October 18, 2021
Catch a Wave
- as seen by -Megan Maher and Julie Larsen Maher
Referred to as “The End”, Montauk is the easternmost point of Long Island and New York State. We hike through Montauk Point State Park to where the Atlantic Ocean meets the Block Island Sound. The rocky shore and rolling breakers are a perfect place for surfing.
And surf’s up. We spot something riding the waves as they surge toward the shore. A rather large head with a long bending nose pops up from the water. We recognize it as a gray seal, Halichoerus grypus. It is clear why this pinniped is nicknamed “horsehead”.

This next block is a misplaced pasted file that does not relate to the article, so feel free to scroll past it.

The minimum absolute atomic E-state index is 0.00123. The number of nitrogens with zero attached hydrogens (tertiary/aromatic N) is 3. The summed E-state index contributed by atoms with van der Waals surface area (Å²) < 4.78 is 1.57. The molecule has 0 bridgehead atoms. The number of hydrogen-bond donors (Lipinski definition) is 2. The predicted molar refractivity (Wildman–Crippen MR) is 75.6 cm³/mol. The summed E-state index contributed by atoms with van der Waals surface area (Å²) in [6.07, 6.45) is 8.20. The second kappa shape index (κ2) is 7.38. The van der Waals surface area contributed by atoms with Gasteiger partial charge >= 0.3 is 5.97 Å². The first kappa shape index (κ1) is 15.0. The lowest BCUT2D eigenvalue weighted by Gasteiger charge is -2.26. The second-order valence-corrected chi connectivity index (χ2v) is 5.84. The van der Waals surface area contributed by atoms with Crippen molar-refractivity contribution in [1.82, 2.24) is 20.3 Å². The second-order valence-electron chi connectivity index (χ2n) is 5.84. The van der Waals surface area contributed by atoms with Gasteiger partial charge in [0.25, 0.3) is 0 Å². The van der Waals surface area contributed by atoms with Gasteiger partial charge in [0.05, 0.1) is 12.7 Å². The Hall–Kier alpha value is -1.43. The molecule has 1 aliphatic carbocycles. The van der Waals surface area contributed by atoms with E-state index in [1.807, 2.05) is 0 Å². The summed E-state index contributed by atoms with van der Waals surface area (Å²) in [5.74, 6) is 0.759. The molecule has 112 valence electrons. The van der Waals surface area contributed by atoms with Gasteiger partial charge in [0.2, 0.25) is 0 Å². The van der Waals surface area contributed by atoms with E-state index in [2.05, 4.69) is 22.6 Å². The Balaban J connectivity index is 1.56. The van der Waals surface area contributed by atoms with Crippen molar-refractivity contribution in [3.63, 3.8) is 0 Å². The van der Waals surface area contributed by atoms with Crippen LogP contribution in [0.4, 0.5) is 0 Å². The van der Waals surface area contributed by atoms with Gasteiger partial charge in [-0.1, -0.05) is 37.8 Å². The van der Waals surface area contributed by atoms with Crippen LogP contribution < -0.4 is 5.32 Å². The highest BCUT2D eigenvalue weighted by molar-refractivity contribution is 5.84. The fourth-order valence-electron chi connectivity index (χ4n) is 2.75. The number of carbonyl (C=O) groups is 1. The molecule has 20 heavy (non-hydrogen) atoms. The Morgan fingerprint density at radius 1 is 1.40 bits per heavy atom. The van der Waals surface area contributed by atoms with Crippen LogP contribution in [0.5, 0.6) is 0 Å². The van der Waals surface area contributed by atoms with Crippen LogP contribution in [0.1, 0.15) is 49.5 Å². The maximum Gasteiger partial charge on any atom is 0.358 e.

These seals are big in general. According to the National Oceanic and Atmospheric Administration (NOAA), they can weigh 550 to 880 pounds and are 7.5 to 10 feet in length.
Gray seals live in the coastal waters across the North Atlantic Ocean. They dive down hundreds of feet into the cold sea to fish for their food and can stay there for 20 minutes or more at a time. Gray seals are protected under the Marine Mammal Protection Act. They encounter threats like chemicals in the water, oil spills, and other human interactions. Conserving gray seals and their habitat, including the shorelines and their surrounding seas, also helps save harbor seals, whales, and other species.